Anarkik eightbar

Ann Marie Shillito from Anarkik 3D visited the eightbar crowd in Hursley (thanks to epred for inviting a bunch of us hangers-on along!).

Anarkik are involved with haptic input devices and have developed some really nice software which enables users to interact with virtual worlds and 3D modelling tools using a consumer-priced haptic controller which can be connected to a PC via USB.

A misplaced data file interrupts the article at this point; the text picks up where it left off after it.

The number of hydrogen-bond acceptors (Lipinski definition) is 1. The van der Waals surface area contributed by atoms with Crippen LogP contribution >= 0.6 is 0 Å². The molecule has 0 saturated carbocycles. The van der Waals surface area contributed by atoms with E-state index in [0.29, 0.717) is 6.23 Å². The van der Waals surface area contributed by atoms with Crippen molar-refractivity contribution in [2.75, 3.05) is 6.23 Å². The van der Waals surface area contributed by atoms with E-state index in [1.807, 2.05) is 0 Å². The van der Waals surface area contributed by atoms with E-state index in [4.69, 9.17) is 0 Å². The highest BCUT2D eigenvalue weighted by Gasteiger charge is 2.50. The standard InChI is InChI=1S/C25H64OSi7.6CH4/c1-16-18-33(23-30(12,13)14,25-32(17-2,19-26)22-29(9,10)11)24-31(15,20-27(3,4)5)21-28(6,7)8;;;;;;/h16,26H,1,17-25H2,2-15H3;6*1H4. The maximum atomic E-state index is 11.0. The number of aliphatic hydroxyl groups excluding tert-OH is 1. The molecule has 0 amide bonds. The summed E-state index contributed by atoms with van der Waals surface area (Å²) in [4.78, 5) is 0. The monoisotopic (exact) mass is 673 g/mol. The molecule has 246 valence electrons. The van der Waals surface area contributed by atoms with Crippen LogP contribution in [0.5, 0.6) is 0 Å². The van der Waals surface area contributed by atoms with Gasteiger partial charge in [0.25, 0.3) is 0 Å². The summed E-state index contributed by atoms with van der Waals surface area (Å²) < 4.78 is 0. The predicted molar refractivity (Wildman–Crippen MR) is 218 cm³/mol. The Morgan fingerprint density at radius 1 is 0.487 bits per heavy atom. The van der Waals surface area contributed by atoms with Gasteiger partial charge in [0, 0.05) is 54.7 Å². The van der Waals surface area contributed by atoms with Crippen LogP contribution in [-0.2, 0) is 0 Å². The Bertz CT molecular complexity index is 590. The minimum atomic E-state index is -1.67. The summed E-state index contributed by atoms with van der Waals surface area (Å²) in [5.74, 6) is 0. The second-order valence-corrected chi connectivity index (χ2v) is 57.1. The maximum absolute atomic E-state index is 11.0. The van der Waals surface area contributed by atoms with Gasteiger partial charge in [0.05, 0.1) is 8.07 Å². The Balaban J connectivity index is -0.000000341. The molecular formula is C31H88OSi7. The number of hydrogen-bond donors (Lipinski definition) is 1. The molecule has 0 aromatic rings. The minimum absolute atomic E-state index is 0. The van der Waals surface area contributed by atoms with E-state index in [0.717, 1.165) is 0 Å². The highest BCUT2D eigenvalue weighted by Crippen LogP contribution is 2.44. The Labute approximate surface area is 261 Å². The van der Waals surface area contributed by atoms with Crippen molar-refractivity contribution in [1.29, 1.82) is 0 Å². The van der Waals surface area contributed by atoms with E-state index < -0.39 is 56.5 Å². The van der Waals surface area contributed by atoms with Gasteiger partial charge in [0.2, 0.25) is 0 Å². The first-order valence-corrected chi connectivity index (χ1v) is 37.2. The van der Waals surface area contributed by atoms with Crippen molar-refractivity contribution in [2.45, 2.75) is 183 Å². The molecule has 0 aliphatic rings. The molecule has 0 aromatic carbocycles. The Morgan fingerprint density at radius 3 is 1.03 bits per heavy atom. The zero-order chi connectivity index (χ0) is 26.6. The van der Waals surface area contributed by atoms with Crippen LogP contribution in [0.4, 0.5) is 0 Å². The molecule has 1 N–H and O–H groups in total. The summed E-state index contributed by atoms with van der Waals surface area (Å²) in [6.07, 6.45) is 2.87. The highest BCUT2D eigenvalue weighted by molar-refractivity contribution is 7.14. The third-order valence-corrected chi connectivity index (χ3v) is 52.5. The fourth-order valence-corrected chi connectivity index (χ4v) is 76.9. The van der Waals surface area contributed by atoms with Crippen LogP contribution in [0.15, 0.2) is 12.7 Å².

The demo blew us away. First we had a look at how the controller could be used to drive an avatar in a virtual world (in this case, OpenSim). It’s a considerably more natural way to navigate than the keyboard and mouse setup that is provided with most 3D worlds and should lead to a lot more accessibility into these environments. The part that really impressed us was the capability of driving a CAD-like tool called Cre8 – a free download from Anarkik, for people who have the controller – to easily create three-dimensional objects by physical manipulation… both inside and out. I remember hacking around with an old 3D package called Euclid on my RISC OS machine back in the early 90s and it was a nightmare – this was sheer joy. Watch the video to see various people playing around with the haptic controller 🙂